Racial Covenants on Real Estate Deeds

A person in a demonstration is holding a sign that says "Everybody vs. Racism"

More than a century ago, a large number of African-Americans began moving from the South to other parts of the country. Dubbed the Great Migration, this changed the makeup and history of the United States in many ways. While seeking an escape from Jim Crow, the migrating African-Americans ran up against other forms of discrimination in the North, Midwest, and West.

One such form was racial covenants on property deeds, forbidding the sale of a home to various groups, typically African-Americans but often other races and religious groups, such as Jews and Asians. In the 1930s, redlining developed throughout the country after the federal government categorized neighborhoods according to desirability.

After decades of court rulings that racist covenants were legal, the Supreme Court ruled in a landmark 1948 case that such racist exclusions violated the Fourteenth Amendment (Shelley v. Kraemer), making it possible to fight such discrimination in the courts. Despite this and the 1968 Fair Housing Act, however, discriminatory practices remain in housing, and many property deeds still contain such covenants.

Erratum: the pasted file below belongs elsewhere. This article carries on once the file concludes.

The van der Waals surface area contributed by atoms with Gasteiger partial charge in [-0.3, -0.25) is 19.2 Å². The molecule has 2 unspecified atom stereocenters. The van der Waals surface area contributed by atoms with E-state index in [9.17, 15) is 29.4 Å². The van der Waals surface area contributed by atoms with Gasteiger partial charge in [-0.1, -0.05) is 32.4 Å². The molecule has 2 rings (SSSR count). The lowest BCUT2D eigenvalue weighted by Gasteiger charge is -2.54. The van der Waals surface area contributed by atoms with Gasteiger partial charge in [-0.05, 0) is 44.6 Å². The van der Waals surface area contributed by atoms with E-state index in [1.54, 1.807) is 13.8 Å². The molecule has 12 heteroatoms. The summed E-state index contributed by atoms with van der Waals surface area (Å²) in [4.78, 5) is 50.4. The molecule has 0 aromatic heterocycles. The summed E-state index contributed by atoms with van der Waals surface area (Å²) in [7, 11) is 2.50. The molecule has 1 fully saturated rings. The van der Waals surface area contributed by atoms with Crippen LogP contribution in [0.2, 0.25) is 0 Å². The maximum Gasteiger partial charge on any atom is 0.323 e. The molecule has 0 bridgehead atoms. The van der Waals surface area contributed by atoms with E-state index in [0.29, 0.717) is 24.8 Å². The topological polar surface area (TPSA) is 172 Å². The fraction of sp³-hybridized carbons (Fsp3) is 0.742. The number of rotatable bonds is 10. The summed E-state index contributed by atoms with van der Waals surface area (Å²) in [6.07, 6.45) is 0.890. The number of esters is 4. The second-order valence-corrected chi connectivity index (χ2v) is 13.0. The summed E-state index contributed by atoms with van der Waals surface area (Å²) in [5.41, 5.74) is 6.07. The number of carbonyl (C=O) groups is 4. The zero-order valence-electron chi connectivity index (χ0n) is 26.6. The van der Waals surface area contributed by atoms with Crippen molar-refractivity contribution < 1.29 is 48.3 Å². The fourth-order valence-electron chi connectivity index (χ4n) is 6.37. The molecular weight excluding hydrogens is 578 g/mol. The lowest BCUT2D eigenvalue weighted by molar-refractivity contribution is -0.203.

It can be difficult or impossible to remove racial covenants from property deeds, but a handful of states have passed laws facilitating the removal of such racist covenants. One of those states is Washington, where you can apply to the county to have such language removed.

Russell Jones Real Estate encourages you to look up your property deed and remove any racist covenants that you find. Here are links to the King, Pierce, and Snohomish County webpages for that process:

For more about this topic, see “Institutional Racism” and “Asheville Resolution against Racism” on this blog. See also:

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